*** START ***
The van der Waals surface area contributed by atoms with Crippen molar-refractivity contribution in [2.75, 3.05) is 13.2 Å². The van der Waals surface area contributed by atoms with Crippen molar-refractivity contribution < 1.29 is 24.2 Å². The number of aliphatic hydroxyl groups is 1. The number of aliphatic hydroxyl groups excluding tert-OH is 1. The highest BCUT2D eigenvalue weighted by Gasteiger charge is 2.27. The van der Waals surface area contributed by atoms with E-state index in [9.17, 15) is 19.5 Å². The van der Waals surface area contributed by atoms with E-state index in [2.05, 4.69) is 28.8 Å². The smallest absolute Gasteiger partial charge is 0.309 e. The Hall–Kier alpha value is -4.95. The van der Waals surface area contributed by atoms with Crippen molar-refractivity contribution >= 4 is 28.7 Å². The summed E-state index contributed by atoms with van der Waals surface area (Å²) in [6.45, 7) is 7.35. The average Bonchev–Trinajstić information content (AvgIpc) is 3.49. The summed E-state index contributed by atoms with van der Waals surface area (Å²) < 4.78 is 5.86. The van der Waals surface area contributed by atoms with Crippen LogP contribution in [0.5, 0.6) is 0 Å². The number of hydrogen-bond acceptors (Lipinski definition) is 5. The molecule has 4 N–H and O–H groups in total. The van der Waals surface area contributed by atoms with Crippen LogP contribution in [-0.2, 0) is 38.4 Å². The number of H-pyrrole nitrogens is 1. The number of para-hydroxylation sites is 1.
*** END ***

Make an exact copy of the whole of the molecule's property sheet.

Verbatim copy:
The van der Waals surface area contributed by atoms with Crippen molar-refractivity contribution in [2.75, 3.05) is 13.2 Å². The van der Waals surface area contributed by atoms with Crippen molar-refractivity contribution < 1.29 is 24.2 Å². The number of aliphatic hydroxyl groups is 1. The number of aliphatic hydroxyl groups excluding tert-OH is 1. The highest BCUT2D eigenvalue weighted by Gasteiger charge is 2.27. The van der Waals surface area contributed by atoms with E-state index in [9.17, 15) is 19.5 Å². The van der Waals surface area contributed by atoms with E-state index in [2.05, 4.69) is 28.8 Å². The smallest absolute Gasteiger partial charge is 0.309 e. The Hall–Kier alpha value is -4.95. The van der Waals surface area contributed by atoms with Crippen molar-refractivity contribution >= 4 is 28.7 Å². The summed E-state index contributed by atoms with van der Waals surface area (Å²) in [6.45, 7) is 7.35. The average Bonchev–Trinajstić information content (AvgIpc) is 3.49. The summed E-state index contributed by atoms with van der Waals surface area (Å²) < 4.78 is 5.86. The van der Waals surface area contributed by atoms with Crippen LogP contribution in [0.5, 0.6) is 0 Å². The number of hydrogen-bond acceptors (Lipinski definition) is 5. The molecule has 4 N–H and O–H groups in total. The van der Waals surface area contributed by atoms with Crippen LogP contribution in [-0.2, 0) is 38.4 Å². The number of H-pyrrole nitrogens is 1. The number of para-hydroxylation sites is 1.